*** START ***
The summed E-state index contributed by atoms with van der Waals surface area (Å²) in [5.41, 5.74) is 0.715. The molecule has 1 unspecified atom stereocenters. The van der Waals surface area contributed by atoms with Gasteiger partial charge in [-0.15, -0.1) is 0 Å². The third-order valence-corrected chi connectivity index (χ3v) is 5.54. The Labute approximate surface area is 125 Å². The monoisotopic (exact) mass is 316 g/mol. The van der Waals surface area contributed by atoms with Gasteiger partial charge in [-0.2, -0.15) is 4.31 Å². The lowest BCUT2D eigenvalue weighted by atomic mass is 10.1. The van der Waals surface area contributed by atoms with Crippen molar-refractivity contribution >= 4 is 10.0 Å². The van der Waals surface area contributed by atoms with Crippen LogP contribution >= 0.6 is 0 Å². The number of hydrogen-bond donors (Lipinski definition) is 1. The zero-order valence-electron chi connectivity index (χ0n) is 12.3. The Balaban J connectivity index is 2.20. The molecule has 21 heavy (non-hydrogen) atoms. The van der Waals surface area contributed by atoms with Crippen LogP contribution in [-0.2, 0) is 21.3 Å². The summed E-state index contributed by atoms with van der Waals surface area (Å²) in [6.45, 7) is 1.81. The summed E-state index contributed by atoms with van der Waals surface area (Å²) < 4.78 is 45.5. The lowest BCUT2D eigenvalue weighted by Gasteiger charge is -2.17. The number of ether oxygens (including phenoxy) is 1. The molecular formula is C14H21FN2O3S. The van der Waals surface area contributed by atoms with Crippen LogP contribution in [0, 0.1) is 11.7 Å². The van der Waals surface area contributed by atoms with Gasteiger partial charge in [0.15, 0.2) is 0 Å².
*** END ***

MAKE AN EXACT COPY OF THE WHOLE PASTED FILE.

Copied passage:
The summed E-state index contributed by atoms with van der Waals surface area (Å²) in [5.41, 5.74) is 0.715. The molecule has 1 unspecified atom stereocenters. The van der Waals surface area contributed by atoms with Gasteiger partial charge in [-0.15, -0.1) is 0 Å². The third-order valence-corrected chi connectivity index (χ3v) is 5.54. The Labute approximate surface area is 125 Å². The monoisotopic (exact) mass is 316 g/mol. The van der Waals surface area contributed by atoms with Gasteiger partial charge in [-0.2, -0.15) is 4.31 Å². The lowest BCUT2D eigenvalue weighted by atomic mass is 10.1. The van der Waals surface area contributed by atoms with Crippen molar-refractivity contribution >= 4 is 10.0 Å². The van der Waals surface area contributed by atoms with Crippen LogP contribution >= 0.6 is 0 Å². The number of hydrogen-bond donors (Lipinski definition) is 1. The zero-order valence-electron chi connectivity index (χ0n) is 12.3. The Balaban J connectivity index is 2.20. The molecule has 21 heavy (non-hydrogen) atoms. The van der Waals surface area contributed by atoms with Crippen LogP contribution in [-0.2, 0) is 21.3 Å². The summed E-state index contributed by atoms with van der Waals surface area (Å²) in [6.45, 7) is 1.81. The summed E-state index contributed by atoms with van der Waals surface area (Å²) < 4.78 is 45.5. The lowest BCUT2D eigenvalue weighted by Gasteiger charge is -2.17. The number of ether oxygens (including phenoxy) is 1. The molecular formula is C14H21FN2O3S. The van der Waals surface area contributed by atoms with Crippen LogP contribution in [0, 0.1) is 11.7 Å². The van der Waals surface area contributed by atoms with Gasteiger partial charge in [0.15, 0.2) is 0 Å².